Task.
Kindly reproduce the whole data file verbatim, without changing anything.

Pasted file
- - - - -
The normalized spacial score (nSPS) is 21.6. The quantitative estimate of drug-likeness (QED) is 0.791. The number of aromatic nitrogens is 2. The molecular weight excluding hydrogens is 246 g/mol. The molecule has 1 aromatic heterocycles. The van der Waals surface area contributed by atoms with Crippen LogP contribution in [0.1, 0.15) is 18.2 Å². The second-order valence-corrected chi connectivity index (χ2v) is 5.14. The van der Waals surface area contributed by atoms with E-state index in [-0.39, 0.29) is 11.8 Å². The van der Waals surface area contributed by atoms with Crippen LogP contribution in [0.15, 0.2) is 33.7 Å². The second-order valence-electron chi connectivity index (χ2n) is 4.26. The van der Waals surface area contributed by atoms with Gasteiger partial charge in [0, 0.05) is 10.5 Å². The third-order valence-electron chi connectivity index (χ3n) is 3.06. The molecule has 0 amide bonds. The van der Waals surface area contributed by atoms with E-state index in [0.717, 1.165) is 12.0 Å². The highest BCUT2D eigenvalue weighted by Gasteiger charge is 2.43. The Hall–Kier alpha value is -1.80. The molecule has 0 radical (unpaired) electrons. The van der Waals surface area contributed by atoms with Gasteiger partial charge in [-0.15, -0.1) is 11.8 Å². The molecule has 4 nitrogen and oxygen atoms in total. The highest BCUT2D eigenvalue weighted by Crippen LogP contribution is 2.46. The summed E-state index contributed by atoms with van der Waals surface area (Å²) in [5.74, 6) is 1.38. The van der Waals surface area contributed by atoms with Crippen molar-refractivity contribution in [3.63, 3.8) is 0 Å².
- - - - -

The normalized spacial score (nSPS) is 21.6. The quantitative estimate of drug-likeness (QED) is 0.791. The number of aromatic nitrogens is 2. The molecular weight excluding hydrogens is 246 g/mol. The molecule has 1 aromatic heterocycles. The van der Waals surface area contributed by atoms with Crippen LogP contribution in [0.1, 0.15) is 18.2 Å². The second-order valence-corrected chi connectivity index (χ2v) is 5.14. The van der Waals surface area contributed by atoms with E-state index in [-0.39, 0.29) is 11.8 Å². The van der Waals surface area contributed by atoms with Crippen LogP contribution in [0.15, 0.2) is 33.7 Å². The second-order valence-electron chi connectivity index (χ2n) is 4.26. The van der Waals surface area contributed by atoms with Gasteiger partial charge in [0, 0.05) is 10.5 Å². The third-order valence-electron chi connectivity index (χ3n) is 3.06. The molecule has 0 amide bonds. The van der Waals surface area contributed by atoms with E-state index in [0.717, 1.165) is 12.0 Å². The highest BCUT2D eigenvalue weighted by Gasteiger charge is 2.43. The Hall–Kier alpha value is -1.80. The molecule has 0 radical (unpaired) electrons. The van der Waals surface area contributed by atoms with Gasteiger partial charge in [-0.15, -0.1) is 11.8 Å². The molecule has 4 nitrogen and oxygen atoms in total. The highest BCUT2D eigenvalue weighted by Crippen LogP contribution is 2.46. The summed E-state index contributed by atoms with van der Waals surface area (Å²) in [5.74, 6) is 1.38. The van der Waals surface area contributed by atoms with Crippen molar-refractivity contribution in [3.63, 3.8) is 0 Å².